Markov Chains, Beyond the Mean

Suppose we are interested in the number of moves it takes to move from an initial state to another given state in a Markov chain. Finding the expectation of the number of moves is simple, but how about its variance?

October 2, 2018

Here's an example of a typical Markov chain problem: say there's a four-sided die. You keep rolling this die until your current roll comes up with a 2 and your previous roll was a 1. Let R equal your number of rolls. What is E[R] ?

This problem can be modeled as a Markov chain with 3 states:

Markov chain

In this Markov chain, s_2 corresponds to being finished (your past two rolls were a 1 then a 2, in that order); s_1 corresponds to being partly done (you just rolled a 1 and are now hoping for a 2), and s_0 corresponds to no progress (still hoping to roll a 1). There's a 1/4 chance of transitioning from s_0 to s_1 because there's a 1/4 chance of rolling a 1; there's a 1/2 chance of transitioning from s_1 back to s_0 because rolling a 3 or 4 will get you back to nothing; and so on.

Calculating E[R] is relatively straightforward. Let a_i be the expected number of rolls needed to reach s_2 given we're at s_i . We already know a_2=0 , and we can calculate the other a_i through some algebra. For example, if we're currently at s_0 :

  • there's a 3/4 probability we roll a 2, 3, or 4, in which case we stay in s_0 . In this case, our expected number of rolls to get to s_2 is a_0+1 : 1 for the roll we just did and another a_0 to get from s_0 to s_2 .
  • there's a 1/4 probability we roll a 1. In this case, we'd expect to take y+1 rolls to get to s_2 ; 1 for the roll we just did and y more once we're at s_1 .

By the definition of expectation, a_0 is average of the number of rolls expected in each case, weighted by the probability of that case. We can write a similar equation for when we're in s_1 , and get this system:

a_0=\frac{3}{4}(a_0+1) + \frac{1}{4}(a_1+1)

a_1=\frac{1}{2}(a_0+1) + \frac{1}{4}(a_1+1) + \frac{1}{4}(a_2+1)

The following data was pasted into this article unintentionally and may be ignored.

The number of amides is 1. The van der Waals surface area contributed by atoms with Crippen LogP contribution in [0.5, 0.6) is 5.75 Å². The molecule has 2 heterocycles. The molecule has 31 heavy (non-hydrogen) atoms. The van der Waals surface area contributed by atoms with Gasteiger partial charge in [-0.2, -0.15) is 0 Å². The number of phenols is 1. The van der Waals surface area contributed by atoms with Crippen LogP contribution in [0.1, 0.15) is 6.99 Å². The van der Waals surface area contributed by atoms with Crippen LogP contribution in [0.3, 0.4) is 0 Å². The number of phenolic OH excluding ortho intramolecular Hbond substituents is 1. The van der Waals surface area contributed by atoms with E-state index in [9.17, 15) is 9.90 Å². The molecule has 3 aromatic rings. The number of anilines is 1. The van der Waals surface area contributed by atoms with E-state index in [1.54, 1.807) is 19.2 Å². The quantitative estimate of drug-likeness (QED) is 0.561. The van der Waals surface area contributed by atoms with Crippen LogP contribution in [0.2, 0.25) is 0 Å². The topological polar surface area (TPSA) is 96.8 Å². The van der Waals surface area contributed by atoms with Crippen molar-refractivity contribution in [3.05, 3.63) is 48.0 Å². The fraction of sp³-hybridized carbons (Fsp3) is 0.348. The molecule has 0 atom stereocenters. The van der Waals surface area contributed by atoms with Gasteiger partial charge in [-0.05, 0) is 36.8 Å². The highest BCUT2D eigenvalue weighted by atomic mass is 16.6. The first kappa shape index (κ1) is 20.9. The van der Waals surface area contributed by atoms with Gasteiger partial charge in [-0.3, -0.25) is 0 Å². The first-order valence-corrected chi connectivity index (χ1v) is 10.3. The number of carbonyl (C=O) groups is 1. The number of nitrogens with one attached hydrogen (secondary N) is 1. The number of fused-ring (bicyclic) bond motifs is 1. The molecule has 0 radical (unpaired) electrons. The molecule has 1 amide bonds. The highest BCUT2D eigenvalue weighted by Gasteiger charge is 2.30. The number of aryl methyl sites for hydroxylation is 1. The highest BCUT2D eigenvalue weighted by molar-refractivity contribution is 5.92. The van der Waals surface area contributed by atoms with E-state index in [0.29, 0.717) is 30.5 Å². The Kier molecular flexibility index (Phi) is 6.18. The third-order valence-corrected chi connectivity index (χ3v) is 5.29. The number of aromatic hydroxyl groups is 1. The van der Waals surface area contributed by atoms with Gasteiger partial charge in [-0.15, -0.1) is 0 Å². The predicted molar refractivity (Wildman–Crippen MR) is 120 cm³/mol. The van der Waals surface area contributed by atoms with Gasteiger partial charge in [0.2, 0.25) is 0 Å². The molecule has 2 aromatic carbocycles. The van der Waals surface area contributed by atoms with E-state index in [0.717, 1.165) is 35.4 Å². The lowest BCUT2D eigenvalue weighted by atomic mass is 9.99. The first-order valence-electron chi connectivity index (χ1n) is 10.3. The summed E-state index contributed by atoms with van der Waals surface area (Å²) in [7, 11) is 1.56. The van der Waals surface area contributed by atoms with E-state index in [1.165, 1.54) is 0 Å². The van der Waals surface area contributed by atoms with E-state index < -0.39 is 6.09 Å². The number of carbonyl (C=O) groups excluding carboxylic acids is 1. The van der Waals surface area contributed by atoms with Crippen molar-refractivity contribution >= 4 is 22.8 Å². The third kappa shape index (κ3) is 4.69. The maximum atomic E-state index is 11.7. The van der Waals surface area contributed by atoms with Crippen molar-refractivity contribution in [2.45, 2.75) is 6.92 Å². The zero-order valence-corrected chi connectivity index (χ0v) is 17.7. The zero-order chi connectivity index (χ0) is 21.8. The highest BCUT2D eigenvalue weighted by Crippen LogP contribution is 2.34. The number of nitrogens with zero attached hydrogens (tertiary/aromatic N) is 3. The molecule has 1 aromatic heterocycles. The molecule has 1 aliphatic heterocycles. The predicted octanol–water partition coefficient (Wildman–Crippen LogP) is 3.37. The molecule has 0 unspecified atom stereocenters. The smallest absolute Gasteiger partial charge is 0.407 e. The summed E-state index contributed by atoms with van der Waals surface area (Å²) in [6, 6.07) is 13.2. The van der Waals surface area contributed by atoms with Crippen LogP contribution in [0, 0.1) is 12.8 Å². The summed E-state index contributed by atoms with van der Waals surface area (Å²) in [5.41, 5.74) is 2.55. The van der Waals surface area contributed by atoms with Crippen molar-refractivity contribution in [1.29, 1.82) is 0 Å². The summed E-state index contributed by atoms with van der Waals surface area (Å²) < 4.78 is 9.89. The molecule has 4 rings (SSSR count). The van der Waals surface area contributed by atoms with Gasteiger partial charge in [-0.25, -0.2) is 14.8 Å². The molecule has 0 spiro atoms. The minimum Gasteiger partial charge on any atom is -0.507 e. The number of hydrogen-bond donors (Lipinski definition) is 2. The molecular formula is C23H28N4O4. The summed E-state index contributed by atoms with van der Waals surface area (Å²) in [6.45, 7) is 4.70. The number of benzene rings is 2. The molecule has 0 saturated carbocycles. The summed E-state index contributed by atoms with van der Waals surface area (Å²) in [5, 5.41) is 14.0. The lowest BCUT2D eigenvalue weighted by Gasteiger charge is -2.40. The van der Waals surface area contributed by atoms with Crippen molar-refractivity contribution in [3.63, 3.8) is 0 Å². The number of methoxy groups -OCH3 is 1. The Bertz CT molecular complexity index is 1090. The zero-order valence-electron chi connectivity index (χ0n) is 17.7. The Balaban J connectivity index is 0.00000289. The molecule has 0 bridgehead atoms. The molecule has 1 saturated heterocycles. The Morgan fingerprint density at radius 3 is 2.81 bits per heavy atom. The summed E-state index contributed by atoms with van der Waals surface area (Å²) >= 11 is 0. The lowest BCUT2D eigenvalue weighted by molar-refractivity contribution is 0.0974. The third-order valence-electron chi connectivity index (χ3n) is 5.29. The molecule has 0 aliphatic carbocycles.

which we solve and get a_0=16, a_1=12 .

A trickier problem that can actually be solved with the same approach is calculating \operatorname{var} R . Since we already know E[R]=16 and \operatorname{var} R=E[R^2]-E[R]^2 the challenge becomes calculating E[R^2] . The non-linearity of R^2 makes this difficult. Whenever we roll the die, the number of rolls we've made increases by one (duh). The square of the number of rolls we've made, however, increases by 2x+1 , where x is the number of rolls we've made before that one. In some sense, R^2 is "stateful" because a given roll's impact on R^2 depends on past rolls.

Through the magic of linearity of expectation, though, things turn out fine. Analagous to what we did to find E[R] , let b_i equal the expectation of the square of the number of rolls to get from s_i to s_2 . We know b_2=0 and we want to find b_0 , which we can do with some algebra. Assuming we're at s_0 :

  • there's a 3/4 chance we roll a 2, 3, or 4 and stay in s_0 . Say we take m rolls after this one to reach s_2 . Then the square of the number of rolls we took is (m+1)^2=m^2+2m+1 . On expectation, this is E[m^2]+2E[m]+1 . By definition, E[m^2]=b_0 and we computed earlier that E[m]=a_0=16 so our expression simplifies to b_0+33 . Note what this does not equal:
    • (E[m+1])^2 , because in general E[x^p]\neq E[x]^p . This is pretty well-known but I was still tempted to believe that the expectation would be (16+1)^2=289
    • (\sqrt{E[m^2]}+1)^2 ; same reason.
  • there's a 1/4 chance we roll a 1 and advance to s_1 . Say it takes n rolls from s_1 to reach s_2 . The square of the number of rolls we took is (n+1)^2 . We defined E[n^2]=b_1 and we computed E[n]=a_1=12 from earlier, so the expectation of (n+1)^2 is b_1+25 .

So now we have an equation for b_0 . If we do the same proceure at s_1 , we end up with this system:

b_0=\frac{3}{4}(b_0+33)+\frac{1}{4}(b_1+25)

b_1=\frac{1}{4}(b_0+33)+\frac{1}{4}(b_1+25)+\frac{1}{4}(b_2+1)

which we solve to get b_0=464 . Our variance is therefore E[R^2]-E[R]^2=b_0-a_0^2=208 .

I think what's neat about this approach is that we are building "layers" of equations on the Markov chain, where in order to solve for higher moments of R we first need to write and solve the systems of equations for lower-order moments. This technique can be extended to calculate E[R^3], E[R^4] and so on, although dealing with the terms in higher binomial expansions quickly gets tedious.

Finally, if you trust code more than math, here's some C++ code that simulates the experiment and gets 207.989 for the variance, with 1 billion trials:

#include <iostream>
#include <random>
using namespace std;
typedef long long ll;

// trials and # sides on die, respectively
const int N = 1e9, S = 4;
mt19937 mt(1509365);
std::uniform_int_distribution<int> dist(1, S);

int calc() {
	int prev = -1;
	for (int i = 1; true; i++) {
		int cur = dist(mt);
		if (cur == 2 && prev == 1) return i;
		prev = cur;
	}
}

int main() {
	ll sum = 0, sum2 = 0;
	for (int i = 0; i < N; i++) {
		int res = calc();
		sum += res;
		sum2 += res * res;
	}
	double mean = 1.0 * sum / N;
	// no need for Bessel's correction, N is huge
	double var = (1.0 * sum2 / N) - mean * mean;
	cout << mean << ' ' << var << '\n';
}